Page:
I came home last night, baked half a sweet potato, and couldn’t get my oven to turn off. The knob was definitely in the “off” position, but the broiler flame wouldn’t go out. I wasn’t even using the broiler. What are you supposed to do in this situation? I wiggled the knob. I pulled off the knob, put it back on, and wiggled it again. Then I thought, maybe the oven just shuts down gradually and needs a few minutes to properly cool down. Forty minutes, however, is far too long to wait and the apartment was growing awfully warm. I called my landlord, who wished she still had the instruction booklet for the stove. She, in turn, called her husband. I, in turn, sent out a text blitz asking friends and family for their assistance, took off my sweater, and began opening windows.
The most prompt reply came from my mother, who’s mind went straight to “possible gas leak” and “very dangerous” and told me to call the fire department, so I did. I’ve never called the fire department before. It was a strange feeling and something that felt a little over-the-top for my particular situation. It also seemed like a good idea to get out of the apartment while I waited for my rescue team–it was really hot, after all and my mother had planted visions of Fight Club-style apartment explosions in my head, so, yes, getting out seemed the thing to do. And I learned something about myself. I have been asked in the past, “In the event of a fire, what would you save?” and come up with a shopping list of mementos and pets that would have to be hastily gathered upon my exit out the window and carried to our family’s safety meeting point beneath the holly tree across the street–chosen by me at age 8, following the school’s fire safety presentation. In this instance, with no living creatures to save, I found myself packing a small tote bag. Its contents were:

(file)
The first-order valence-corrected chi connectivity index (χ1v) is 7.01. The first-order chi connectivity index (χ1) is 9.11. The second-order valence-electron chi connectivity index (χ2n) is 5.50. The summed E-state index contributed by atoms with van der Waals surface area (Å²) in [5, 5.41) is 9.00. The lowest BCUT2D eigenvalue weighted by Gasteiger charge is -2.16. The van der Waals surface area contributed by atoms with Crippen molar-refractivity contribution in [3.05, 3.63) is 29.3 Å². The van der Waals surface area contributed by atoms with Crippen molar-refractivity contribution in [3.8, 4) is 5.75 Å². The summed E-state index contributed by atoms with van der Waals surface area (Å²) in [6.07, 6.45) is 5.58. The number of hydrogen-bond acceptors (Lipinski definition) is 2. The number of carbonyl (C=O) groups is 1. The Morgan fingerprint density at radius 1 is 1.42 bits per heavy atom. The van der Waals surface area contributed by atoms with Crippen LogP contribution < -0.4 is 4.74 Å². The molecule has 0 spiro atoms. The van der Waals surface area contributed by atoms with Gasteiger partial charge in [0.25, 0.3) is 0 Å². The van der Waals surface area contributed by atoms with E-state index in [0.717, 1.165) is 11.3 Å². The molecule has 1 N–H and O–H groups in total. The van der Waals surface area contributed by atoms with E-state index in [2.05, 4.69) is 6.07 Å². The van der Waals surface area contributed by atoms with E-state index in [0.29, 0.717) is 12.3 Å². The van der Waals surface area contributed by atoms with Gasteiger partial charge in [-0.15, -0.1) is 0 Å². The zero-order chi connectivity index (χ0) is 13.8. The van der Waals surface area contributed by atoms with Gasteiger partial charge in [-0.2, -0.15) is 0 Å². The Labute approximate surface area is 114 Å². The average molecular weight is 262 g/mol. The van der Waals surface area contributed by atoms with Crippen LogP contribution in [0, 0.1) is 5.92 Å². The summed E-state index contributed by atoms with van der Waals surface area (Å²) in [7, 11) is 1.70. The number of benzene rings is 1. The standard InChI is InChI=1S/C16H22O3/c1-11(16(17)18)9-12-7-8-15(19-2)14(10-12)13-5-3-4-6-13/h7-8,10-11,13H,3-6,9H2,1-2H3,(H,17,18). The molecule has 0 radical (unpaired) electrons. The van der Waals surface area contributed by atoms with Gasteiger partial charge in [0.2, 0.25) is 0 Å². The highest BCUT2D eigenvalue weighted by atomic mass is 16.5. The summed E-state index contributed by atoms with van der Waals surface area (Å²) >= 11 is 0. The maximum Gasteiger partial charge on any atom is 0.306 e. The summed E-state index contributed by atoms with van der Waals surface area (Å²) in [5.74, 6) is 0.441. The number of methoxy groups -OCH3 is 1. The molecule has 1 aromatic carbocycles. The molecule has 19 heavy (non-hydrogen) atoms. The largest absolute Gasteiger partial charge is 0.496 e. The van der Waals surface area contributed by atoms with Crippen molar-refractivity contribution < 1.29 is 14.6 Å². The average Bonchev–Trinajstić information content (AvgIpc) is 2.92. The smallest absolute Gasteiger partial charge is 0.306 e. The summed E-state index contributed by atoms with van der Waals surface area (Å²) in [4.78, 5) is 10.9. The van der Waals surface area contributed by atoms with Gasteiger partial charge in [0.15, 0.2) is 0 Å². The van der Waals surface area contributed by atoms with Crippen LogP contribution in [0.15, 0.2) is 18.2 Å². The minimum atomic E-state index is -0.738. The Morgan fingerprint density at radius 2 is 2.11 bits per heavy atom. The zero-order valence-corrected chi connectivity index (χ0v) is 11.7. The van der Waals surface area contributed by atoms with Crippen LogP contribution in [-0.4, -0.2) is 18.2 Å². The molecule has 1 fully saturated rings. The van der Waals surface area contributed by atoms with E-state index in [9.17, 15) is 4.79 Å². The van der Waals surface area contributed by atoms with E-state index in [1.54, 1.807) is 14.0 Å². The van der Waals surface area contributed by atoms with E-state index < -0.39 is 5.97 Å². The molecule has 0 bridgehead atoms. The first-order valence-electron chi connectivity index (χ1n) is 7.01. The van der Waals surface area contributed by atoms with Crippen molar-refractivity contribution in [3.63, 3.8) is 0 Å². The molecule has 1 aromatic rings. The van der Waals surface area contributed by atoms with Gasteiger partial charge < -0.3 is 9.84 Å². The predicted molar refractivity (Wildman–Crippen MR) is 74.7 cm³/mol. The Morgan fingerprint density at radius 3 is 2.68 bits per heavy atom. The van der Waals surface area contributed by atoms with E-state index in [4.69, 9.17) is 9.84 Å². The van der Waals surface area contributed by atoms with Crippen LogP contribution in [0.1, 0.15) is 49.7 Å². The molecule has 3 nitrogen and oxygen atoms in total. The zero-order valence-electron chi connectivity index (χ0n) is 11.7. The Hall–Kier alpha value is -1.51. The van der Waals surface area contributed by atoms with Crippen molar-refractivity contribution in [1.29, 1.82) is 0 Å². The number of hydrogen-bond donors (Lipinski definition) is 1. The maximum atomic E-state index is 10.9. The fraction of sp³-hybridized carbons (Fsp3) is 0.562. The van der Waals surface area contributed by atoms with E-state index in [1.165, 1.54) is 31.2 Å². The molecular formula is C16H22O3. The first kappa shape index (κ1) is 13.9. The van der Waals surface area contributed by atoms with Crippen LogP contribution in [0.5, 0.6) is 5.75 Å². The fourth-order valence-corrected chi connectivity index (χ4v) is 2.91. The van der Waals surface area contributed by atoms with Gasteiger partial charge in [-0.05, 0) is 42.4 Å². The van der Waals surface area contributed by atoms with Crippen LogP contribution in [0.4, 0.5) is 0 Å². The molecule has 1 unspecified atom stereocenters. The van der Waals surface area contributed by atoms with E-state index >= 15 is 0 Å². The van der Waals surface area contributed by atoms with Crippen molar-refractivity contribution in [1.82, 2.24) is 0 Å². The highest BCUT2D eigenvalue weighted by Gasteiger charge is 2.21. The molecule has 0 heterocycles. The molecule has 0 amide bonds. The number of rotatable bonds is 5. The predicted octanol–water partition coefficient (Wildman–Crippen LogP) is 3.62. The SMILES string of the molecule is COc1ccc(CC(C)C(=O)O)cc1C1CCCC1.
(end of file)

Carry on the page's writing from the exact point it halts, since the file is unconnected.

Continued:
- 1 Laptop computer
- 1 Phone charger
- 1 Wallet
- 1 Wooly hat
- Game of Thrones, Book 1
- 1 pair Headphones
- 1 box Sinus medicine
- 1 stick Deodorant
- 1 box Tissues
I suppose it’s different if your apartment is actually on fire, but the computer is the only thing in this list that didn’t come as a surprise. It seems I’m much more of a practical person than a sentimental one, when you get down to it, which I always suspected but am glad to now know with certainty.
Once my bag was packed I locked up my apartment and I passed my neighbor on my way outside. I considered warning him that my apartment could potentially blow up at any moment but decided against it. No use alarming him unnecessarily and unless he immediately left the building, he’d probably get caught in the blast radius anyway. The air outside was beautifully cool and I could hear distant sirens singing just for me. While waiting for them to arrive, I got a text telling me that there should be a knob behind my stove that can turn off the gas supply, followed by a phone call from the landlord’s husband reiterating this fact. Now they tell me. Still, I get very uncomfortable messing with gas in my appliances; I’m too terrified to reignite the pilot light, let alone pull out the stove and start twisting knobs at random. Better to let the firemen handle it. Happy International Women’s Day, everyone! I’m celebrating by being an inept female stereotype, but you know what? Safety first.
The trucks pulled up–yes, plural–and two firemen followed me upstairs as I explained the situation. They were very nice about it and even commented on how hot my apartment was. They proceeded to take gas readings, wiggle the knobs, pull out the stove, turn off the gas, and unplug it because even without the gas the “electric thermocouple” was staying lit.
And that was that. All for half a sweet potato.
I now have to wait for a repair person or for the stove to be replaced. I can live without cooking on the stove for quite a while. What I’m actually upset about is not being able to boil water. No boiled water means no coffee. No coffee means–I don’t even want to think about what that means. I guess I’m going to Target after work today for an electric kettle.